Gee, maybe a little urgency might have helped as the minutes ticked away on preventing the spread of a virus that’s now beginning to bud nationwide. Naturally, once he gained access, Stenzel found issues such as evidence of lab contamination that may have played a role in tainting the test kits and delaying their delivery.
Ultimately, the delays resulted in a failure to administer the tests quickly to a wider group of people in order to promote early detection of the virus and perhaps prevent its spread. “CDC initially limited testing to people who had recently traveled to China or had close contact with a confirmed case and were also symptomatic,” writes Politico.
Meanwhile, it keeps rolling along.
The stock market made a sharp recovery from Tuesday’s post-rate-cut selloff. Both the S&P 500 and Dow Jones Industrial Average jumped over 4% on Wednesday, boosted by big victory of former Vice President Joe Biden coming out of Super Tuesday primaries, as well as Congress’s latest $8.3 billion funding package to tackle coronavirus.
The Dow Jones Industrial Average surged 1,173.45 points, or 4.53%, to close at 27,090.86. The S&P 500 gained 126.75 points, or 4.22%, to end at 3,130.12 and the Nasdaq Composite rose 334.00 points, or 3.85%, to close at 9,018.09.
That was its second largest points gain in history
But today, we’ve seen it drop 650 points.[UPDATE: As of 2:30 pm, down 1000] [UPDATE: Another last 10 minute surge and it closes down 969]
This chart shows very succinctly why delaying domestic readiness measures is more damaging the longer you wait: simultaneously accelerates relative spread while delaying expansion of health system capacity. https://t.co/F3R6tzJiiN— Jeremy WASH YOUR DAMN HANDS Konyndyk (@JeremyKonyndyk) March 5, 2020
The state of NY is being far more transparent and pro-active than the federal government is right now. https://t.co/t9pwriPBvU— Chris Hayes (@chrislhayes) March 5, 2020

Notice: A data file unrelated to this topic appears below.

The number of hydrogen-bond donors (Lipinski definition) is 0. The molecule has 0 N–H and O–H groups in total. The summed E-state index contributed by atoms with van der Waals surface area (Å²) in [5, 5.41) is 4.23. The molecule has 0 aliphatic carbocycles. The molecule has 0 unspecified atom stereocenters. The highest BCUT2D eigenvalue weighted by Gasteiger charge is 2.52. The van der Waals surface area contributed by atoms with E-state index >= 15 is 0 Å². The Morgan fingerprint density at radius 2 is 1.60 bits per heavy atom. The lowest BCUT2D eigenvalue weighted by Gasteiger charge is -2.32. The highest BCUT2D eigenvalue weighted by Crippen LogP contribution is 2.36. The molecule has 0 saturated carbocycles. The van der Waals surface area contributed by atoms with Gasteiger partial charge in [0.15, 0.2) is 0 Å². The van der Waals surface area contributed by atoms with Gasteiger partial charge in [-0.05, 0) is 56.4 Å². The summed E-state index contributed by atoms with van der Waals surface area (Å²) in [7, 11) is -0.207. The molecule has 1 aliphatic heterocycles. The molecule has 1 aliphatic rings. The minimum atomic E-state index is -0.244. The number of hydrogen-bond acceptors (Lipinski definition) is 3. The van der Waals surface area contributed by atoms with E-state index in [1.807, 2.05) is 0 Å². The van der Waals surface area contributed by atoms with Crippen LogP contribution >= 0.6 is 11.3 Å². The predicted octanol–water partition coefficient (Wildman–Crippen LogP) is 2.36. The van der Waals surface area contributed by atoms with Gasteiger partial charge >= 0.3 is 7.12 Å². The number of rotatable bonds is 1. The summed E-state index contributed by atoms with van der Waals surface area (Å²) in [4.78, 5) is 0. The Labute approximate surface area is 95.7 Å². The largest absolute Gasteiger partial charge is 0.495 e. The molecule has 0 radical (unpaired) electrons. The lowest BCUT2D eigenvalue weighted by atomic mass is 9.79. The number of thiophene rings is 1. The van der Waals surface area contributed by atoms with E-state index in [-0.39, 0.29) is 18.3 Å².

UPDATE: He won’t shut up…
With approximately 100,000 CoronaVirus cases worldwide, and 3,280 deaths, the United States, because of quick action on closing our borders, has, as of now, only 129 cases (40 Americans brought in) and 11 deaths. We are working very hard to keep these numbers as low as possible!— Donald J. Trump (@realDonaldTrump) March 5, 2020
He closed the borders? To a virus? How did he do that?
#Coronavirus Via Bloomberg (@business):— Bad Fox Graphics (@BadFoxGraphics) March 5, 2020
-Global cases reach 94,534
-Global death toll surpasses 3,000
-Japan quarantines people arriving from China, S. Korea
-S. Korea to ban export of masks 3/6/20
-Multinational firms HSBC, UBS, Nestle curb business travel
President Trump: https://t.co/lMxCumQ6WQ
Meanwhile, Azar is being benched from public appearances, or so it seems:
BREAKING: By a 20-point margin, Americans say Trump’s handling of the Coronavirus makes them less likely to vote for him.https://t.co/TCyz7frXKx— Andy Slavitt (@ASlavitt) March 5, 2020
Rand Paul the lone senator to vote against $8.3 billion package to fund the Coronavirus response. Paul had an amendment that failed to offset the costs of the package. The vote was 96-1, and will now be sent to Trump for his signature— Manu Raju (@mkraju) March 5, 2020